EDITmoab (1).jpgMy friend Kevin Ahern, who is a theologian and ethicist said this on Twitter on Holy Thursday. I found the photo and added the text to it as a reminder of what forms crucifixion comes in. Systematic violence is inherently challenging because it is systematic. We “need” to do this, what are the “alternatives” if we do not do this, we will “get” the bad guys, and so forth.

As Jesus Christ hung on a cross he was flanked by a cross on each side. Crucified next to him were two thieves, and to one, the one who asked for help, Christ promised heaven.

There is no reconciling or rationalizing violence and death. Even when it is done to us, did we not receive the greatest lesson in not retaliating? I get the desire to retaliate, but what about the consequences? What will we choose this Triduum? To follow the Prince of Peace, the great reconciler and restorer of order and good? Or will we follow the path of crucifixion and death? The choice is ours, even if we wait until the last minute. Yes or no? To crucify or to be crucified? Yes or no? What will we choose?

Yes or no? The Holy Thursday edition.

siegerkoder-washing-of-feetOn this Holy Thursday, let us remember that where there is charity and love, God is there. God is always present, but in charity and love, the presence of God is made real. To love others, to serve others, to walk courageously with Christ, no matter what we face… this is our way of life.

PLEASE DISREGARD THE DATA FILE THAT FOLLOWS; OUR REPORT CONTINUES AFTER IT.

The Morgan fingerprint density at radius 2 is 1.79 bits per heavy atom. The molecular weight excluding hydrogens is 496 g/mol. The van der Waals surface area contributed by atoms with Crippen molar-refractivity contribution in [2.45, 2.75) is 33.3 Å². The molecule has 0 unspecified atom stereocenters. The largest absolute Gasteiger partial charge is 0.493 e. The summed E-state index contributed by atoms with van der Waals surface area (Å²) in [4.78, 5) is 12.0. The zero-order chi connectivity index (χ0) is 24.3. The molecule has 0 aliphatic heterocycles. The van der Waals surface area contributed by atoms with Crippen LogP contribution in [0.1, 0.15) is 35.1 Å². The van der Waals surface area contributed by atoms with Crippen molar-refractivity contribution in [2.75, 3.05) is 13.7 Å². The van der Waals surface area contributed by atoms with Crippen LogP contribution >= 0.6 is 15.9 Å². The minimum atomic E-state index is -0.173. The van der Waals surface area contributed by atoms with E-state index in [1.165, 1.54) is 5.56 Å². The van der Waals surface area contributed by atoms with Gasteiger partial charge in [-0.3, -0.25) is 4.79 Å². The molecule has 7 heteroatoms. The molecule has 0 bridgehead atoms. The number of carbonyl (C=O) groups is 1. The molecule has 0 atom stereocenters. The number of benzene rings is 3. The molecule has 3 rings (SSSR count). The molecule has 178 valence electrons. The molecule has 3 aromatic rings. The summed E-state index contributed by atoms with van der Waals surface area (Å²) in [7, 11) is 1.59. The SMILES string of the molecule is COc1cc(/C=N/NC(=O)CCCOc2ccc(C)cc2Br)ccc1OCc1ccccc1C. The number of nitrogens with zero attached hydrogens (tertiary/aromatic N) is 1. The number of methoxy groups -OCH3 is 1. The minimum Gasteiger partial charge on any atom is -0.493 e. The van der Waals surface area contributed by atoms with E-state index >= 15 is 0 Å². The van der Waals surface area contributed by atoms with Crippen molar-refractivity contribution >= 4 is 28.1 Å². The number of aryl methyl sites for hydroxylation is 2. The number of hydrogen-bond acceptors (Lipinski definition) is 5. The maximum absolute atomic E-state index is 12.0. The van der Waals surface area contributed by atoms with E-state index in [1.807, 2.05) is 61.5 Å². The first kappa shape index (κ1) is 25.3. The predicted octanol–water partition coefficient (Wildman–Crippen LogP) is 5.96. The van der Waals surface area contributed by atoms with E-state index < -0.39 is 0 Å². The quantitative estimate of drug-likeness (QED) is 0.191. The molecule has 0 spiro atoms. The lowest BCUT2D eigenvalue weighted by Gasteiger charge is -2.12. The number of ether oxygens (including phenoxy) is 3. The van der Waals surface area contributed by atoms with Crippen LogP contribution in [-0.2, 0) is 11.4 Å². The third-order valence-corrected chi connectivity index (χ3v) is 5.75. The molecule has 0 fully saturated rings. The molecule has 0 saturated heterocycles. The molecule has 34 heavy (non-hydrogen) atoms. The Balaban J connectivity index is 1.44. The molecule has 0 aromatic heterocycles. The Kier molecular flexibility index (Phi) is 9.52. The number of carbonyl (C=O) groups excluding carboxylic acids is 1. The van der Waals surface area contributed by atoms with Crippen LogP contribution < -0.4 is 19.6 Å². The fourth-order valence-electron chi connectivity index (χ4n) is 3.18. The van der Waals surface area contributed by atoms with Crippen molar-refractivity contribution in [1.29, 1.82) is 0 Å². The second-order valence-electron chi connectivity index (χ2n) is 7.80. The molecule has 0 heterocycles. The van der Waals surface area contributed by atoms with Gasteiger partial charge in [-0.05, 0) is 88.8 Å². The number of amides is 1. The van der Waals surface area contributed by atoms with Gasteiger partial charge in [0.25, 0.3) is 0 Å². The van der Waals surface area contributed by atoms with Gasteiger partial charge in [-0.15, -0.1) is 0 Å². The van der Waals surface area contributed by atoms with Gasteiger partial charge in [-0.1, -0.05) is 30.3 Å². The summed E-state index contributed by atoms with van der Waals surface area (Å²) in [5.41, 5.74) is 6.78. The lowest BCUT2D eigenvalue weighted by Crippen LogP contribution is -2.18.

However, we all fall asleep, get distracted, we can’t face the hardest truths, we do not always love as we have been loved. Yet, all it takes is one moment in which our avoidance, our fear, our absence all turns towards the One. A single yes uttered in a sea littered with the refuse of a lifetime of no no no can change everything. It does not have to happen in church, it might be a hello to a stranger, coffee for a homeless person, opening the door for that annoying neighbor and inviting them in instead of pretending not to be home. The charity and love of the word yes, typically a yes uttered in the face of resistance is the inbreaking of the divine.

The simple repeated chant of this Ubi caritas from Taize is a prayer for all of us. Where will charity and love be present today? The answer lies with each of us. Love one another, serve one another. May the blessings of Holy Thursday and the Triduum be with you all, may the eternal love of Christ guide us today and always.

Ubi caritas et amor,
ubi caritas,
Deus ibi est.
(Where there is charity and love,
God is there.)